Some ISC cards are marked to show the edge connector signal numbers, from 1 to 100. As in this closeup of a ISC memory board, ISC numbers edge connector pins by odd-numbers on the component side: left is 1, right is 99. Based on the schmatics, the even numbers from the solder side are: left is 100, right is 2; because physical through-hole connections between pins are one-number apart. Put another way, the ISC bus numbers, looking on the component side from left to right THROUGH the board (that reverses the back), like this: 1 top, 2 back, 3 top, 4 back, .... 99 top, 100 back. From a ISC schematic, see bus signals in sequential number, revealing ISC functions including thru-hole connected ground and power pins.

Documents about the MITS Altair / S-100 bus are linked here on my Web site. The S-100 bus signals are physically ordered as follows. Component side, left is 1, right is 50; solder side, right is 51, left is 100. So S-100 pin numbers THROUGH the board, are NOT one-number apart.

pin for pin comparisons, DC voltages

How does that look? I number out below, a portion of the ISC and S-100 pins, again viewing from the component side left to right THROUGH the board. They compare like this:

Physical bus pin numbering order, from component side view THROUGH board to solder side:

1  3  5  7  9  11 13 15 17 19 21 23 25 27 29 31 33 35 37 39 41 43 45 47 49 51 ... 97 99  ISC
1  2  3  4  5  6  7  8  9  10 11 12 13 14 15 16 17 18 19 20 21 22 23 24 25 26 ... 49 50  S-100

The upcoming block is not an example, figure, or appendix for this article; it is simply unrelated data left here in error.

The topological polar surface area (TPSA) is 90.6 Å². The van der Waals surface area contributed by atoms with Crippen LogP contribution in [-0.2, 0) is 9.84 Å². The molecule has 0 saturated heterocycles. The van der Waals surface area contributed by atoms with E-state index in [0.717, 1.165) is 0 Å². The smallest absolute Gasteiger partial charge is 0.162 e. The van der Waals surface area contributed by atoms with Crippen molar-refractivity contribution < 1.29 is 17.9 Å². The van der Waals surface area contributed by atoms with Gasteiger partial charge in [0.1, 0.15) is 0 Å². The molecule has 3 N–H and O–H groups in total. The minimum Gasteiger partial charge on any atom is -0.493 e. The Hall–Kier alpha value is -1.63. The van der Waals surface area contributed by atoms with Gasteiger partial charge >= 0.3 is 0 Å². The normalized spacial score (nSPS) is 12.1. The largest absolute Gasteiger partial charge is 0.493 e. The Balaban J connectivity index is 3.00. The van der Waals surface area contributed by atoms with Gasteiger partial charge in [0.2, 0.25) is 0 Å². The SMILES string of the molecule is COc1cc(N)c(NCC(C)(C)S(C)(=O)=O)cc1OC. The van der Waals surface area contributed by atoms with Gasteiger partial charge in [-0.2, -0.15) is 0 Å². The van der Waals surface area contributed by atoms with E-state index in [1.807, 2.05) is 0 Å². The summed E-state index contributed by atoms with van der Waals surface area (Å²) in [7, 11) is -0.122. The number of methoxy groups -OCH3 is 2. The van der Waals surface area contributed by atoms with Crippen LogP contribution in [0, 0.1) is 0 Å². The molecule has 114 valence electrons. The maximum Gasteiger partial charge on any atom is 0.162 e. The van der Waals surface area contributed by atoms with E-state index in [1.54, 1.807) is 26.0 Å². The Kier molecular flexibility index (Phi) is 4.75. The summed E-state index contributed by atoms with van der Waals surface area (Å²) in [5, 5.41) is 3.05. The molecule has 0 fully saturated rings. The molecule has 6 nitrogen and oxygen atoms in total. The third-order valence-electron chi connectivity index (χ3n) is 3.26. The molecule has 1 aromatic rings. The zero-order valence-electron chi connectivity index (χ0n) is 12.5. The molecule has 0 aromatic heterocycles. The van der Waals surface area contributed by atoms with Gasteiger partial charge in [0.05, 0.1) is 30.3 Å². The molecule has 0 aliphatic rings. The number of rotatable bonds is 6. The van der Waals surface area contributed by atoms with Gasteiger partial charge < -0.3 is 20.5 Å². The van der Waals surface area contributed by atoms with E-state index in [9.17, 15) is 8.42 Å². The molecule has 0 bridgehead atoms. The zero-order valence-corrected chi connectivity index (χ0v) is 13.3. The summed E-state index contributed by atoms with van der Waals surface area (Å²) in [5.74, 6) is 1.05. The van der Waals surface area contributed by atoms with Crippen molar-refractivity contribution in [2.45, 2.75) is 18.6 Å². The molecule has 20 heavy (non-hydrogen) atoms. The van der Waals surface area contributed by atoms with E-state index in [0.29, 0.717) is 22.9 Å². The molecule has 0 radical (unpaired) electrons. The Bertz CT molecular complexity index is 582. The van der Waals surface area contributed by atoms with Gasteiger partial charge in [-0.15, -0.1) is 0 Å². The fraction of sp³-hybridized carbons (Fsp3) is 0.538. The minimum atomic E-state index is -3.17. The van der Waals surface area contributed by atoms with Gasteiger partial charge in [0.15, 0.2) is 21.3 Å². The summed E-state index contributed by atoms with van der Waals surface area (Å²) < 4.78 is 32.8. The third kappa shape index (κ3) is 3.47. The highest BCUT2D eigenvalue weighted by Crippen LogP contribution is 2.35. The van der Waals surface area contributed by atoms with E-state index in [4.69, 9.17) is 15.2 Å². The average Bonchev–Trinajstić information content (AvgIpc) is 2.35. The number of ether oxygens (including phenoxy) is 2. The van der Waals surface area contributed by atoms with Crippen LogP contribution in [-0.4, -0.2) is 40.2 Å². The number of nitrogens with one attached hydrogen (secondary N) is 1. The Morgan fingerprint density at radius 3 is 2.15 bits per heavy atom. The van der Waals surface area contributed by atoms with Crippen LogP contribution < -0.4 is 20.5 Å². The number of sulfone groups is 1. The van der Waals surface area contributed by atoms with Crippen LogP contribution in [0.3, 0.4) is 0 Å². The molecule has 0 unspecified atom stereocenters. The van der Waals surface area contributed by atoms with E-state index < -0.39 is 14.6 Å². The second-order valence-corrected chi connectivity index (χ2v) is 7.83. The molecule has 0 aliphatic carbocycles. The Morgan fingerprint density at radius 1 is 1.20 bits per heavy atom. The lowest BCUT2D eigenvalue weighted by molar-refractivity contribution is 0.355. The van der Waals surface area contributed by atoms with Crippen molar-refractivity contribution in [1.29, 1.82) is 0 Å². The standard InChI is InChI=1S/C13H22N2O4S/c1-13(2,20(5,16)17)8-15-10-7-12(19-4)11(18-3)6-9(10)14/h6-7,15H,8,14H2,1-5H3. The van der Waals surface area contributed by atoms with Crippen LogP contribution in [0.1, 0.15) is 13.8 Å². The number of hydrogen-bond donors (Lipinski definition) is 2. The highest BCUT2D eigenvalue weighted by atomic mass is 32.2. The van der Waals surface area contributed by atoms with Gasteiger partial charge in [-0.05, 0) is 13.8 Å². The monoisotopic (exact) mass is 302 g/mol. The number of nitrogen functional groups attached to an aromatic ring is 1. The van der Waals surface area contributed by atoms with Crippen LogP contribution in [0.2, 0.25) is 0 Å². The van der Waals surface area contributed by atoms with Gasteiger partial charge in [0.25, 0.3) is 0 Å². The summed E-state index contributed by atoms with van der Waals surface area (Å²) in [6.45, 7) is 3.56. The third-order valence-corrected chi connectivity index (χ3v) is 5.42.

2  4  6  8  10 12 14 16 18 20 22 24 26 28 30 32 34 36 38 40 42 44 46 48 50 52 ... 98 100 ISC
51 52 53 54 55 56 57 58 59 60 61 62 63 64 65 66 67 68 69 70 71 72 73 74 75 76 ... 99 100 S-100

I stopped halfway because that's where the ISC has DC voltages on its pins. Here's how ISC grounds and DC voltages compare between the ISC bus and the S-100 bus, physical pin-for-pin.

		ISC	corresponding		S-100
ISC #  		function	S-100 pin	function
3		GND		 2		-18V
4		GND		52		-18V
43		-9V		22		/ADD DSBL
44		-9V		72		PRDY
47		-12V		24		PHI 2 or 0 clock
48		-12V		74		/PHOLD
49		+12V		25		PHI 1 clock
50		+12V		75		/PRESET,  
99		+5V		50		GND
100		+5V		100		GND

I don't see the point, of cross-referencing all the ISC vs S-100 pins. It's clear these two busses are not compatible - neither mechanically, nor pin-position-signals, nor DC power voltages. While a S-100 breadboard might be cut to fit the ISC cardcage, a S-100 designed board won't have the right signaling, and won't physically fit the card cage. Other considerations will be for another time. - Herb, June 2024

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Herb Johnson